Don't worry about saving the old 1/2-inch bolts. The Brembo kit comes with a new set of Grade 8 bolts for attaching the steering arm. After reassembling the suspension and installing the new spindle, it's time to install the new brakes!
Spindles & Steering Arms ...
Spindles & Steering Arms
While we went for CPP's drop spindle, the upgrade is not necessary. The earlier steering arms used a 7/16 bolt, while later GM models switched to a 1/2-inch bolt on the steering arms. The Brembo kit comes with the 1/2-inch bolts. If a sharp enough drill bit is in your toolbox, the earlier steering arms with the 7/16 holes can be drilled out to 1/2 inch. A $69 option when ordering the Brembo kit is the new 1/2-inch black-coated steering arms.
Before you install the new...
Before you install the new hub, the supplied inner and outer roller bearings need to be packed with grease.
Here's a view of the new aluminum...
Here's a view of the new aluminum hub that comes with the kit.
Lastly, the new seal is tapped...
Lastly, the new seal is tapped into place, keeping it all together.
When sliding on the washer...
When sliding on the washer and castle nut, we tightened the castle with a wrench to seat the bearings. Then we backed the nut off, finger-tightened it to take out the slack, and inserted the cotter pin. Never tighten the nut down on the bearing with a wrench and leave it that way; too much load can cause premature bearing failure and potential spindle damage.
A couple taps from the rubber...
A couple taps from the rubber mallet is all you need to seat the dust cap in place, and the hub is as good as done.
The aircraft-grade precision-machined...
The aircraft-grade precision-machined aluminum bracket which holds the caliper in place attaches to the spindle as shown here. What sets the Brembo fixed brakes apart from other fixed calipers is the radial-mounted caliper versus that of the axial-mounted fixed caliper. All Brembo brakes are radial-mounted and no shimming is required to set the caliper's position, resulting in longer pad life and far superior braking.
Here is the beauty of these...
Here is the beauty of these two-piece 13-inch rotors. The rotors are built in such a way that they're considered floating rotors. Every other disc mounting screw has approximately 0.001 inch of play and is held in place with a spring bushing. The spring keeps constant tension on the bushing and fastener, eliminating rattles or squeaks from road vibration. The two-piece hat and rotor system has distinct advantages over a one-piece, including weight savings; nearly 8 pounds is saved on each front corner of the vehicle. Additionally, the direction vanes and cross-drilling help to further dissipate heat. These two features result in more consistent braking and heat dissipation of the rotor.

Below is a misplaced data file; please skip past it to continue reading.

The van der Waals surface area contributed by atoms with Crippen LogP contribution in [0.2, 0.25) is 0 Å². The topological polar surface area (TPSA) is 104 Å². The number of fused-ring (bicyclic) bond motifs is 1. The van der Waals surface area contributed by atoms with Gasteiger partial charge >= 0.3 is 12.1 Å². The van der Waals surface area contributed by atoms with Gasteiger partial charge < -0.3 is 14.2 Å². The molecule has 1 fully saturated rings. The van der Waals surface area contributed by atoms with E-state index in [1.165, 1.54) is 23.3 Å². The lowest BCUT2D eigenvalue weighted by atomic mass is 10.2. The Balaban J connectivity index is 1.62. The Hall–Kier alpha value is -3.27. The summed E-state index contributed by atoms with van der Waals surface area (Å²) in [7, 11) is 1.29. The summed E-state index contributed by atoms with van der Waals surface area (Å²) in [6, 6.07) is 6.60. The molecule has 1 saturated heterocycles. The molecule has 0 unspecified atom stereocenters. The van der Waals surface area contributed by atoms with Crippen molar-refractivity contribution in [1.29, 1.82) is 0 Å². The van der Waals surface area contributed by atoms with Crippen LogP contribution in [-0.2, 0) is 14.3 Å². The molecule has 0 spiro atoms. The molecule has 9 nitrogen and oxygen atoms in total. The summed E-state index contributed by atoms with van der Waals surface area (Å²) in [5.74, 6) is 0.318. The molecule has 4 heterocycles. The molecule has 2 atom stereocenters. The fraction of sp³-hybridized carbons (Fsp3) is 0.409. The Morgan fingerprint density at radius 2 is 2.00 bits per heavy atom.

Just The Facts When upgrading...
Just The Facts
When upgrading any braking system on a vehicle, you should always take wheel size and caliper clearance into consideration. Due to the size of the Brembo rotor and caliper, a minimum 17-inch wheel is required to work with this kit. However, depending on the wheel manufacturer and model, some 17-inch wheels could still have clearance issues. In the image to the left, the white arrow represents a straightedge laid across the brake hub. The caliper is just slightly taller than the aluminum hub by 1 inch. Depending on the wheel, a 1/4-inch wheel spacer will more than likely resolve any fitment issues.
The performance-built two-piece...
The performance-built two-piece aluminum calipers have four sequentially sized pistons (40 and 44 mm), resulting in even pad wear during all types of braking. The pads included in this kit are Ferodo performance pads, great for high-end street use and even limited track applications.
If you have OE rubber hoses,...
If you have OE rubber hoses, you can toss them. New braided steel lines are included. Another interesting aspect of the Brembo fixed caliper is the tension clip that applies just enough pressure on the pads and keeps them floating off the surface of the rotor. The spring in no way affects the caliper pistons, just the pads.
Finishing up the job, we simply...
Finishing up the job, we simply attached the tie rod to the spindle's steering arm and this brake upgrade is almost done. Keep in mind that you will need to bleed the system. The greatest brakes in the world won't do anything if there is air in the line.
Just The Facts Currently,...
Just The Facts
Currently, Brembo only offers a front disc brake kit for the '64-72 Chevelle and BOP, '68-74 Nova, and '67-69 Camaro. A rear disc kit is currently under development, so keep your eyes open.
Large and in charge, these...
Large and in charge, these brakes fit perfectly when matched to a set of 17-inch Coy wheels. The good news: You'll notice how you can come to a stop much more quickly. The bad news: The guy behind you may not be able to.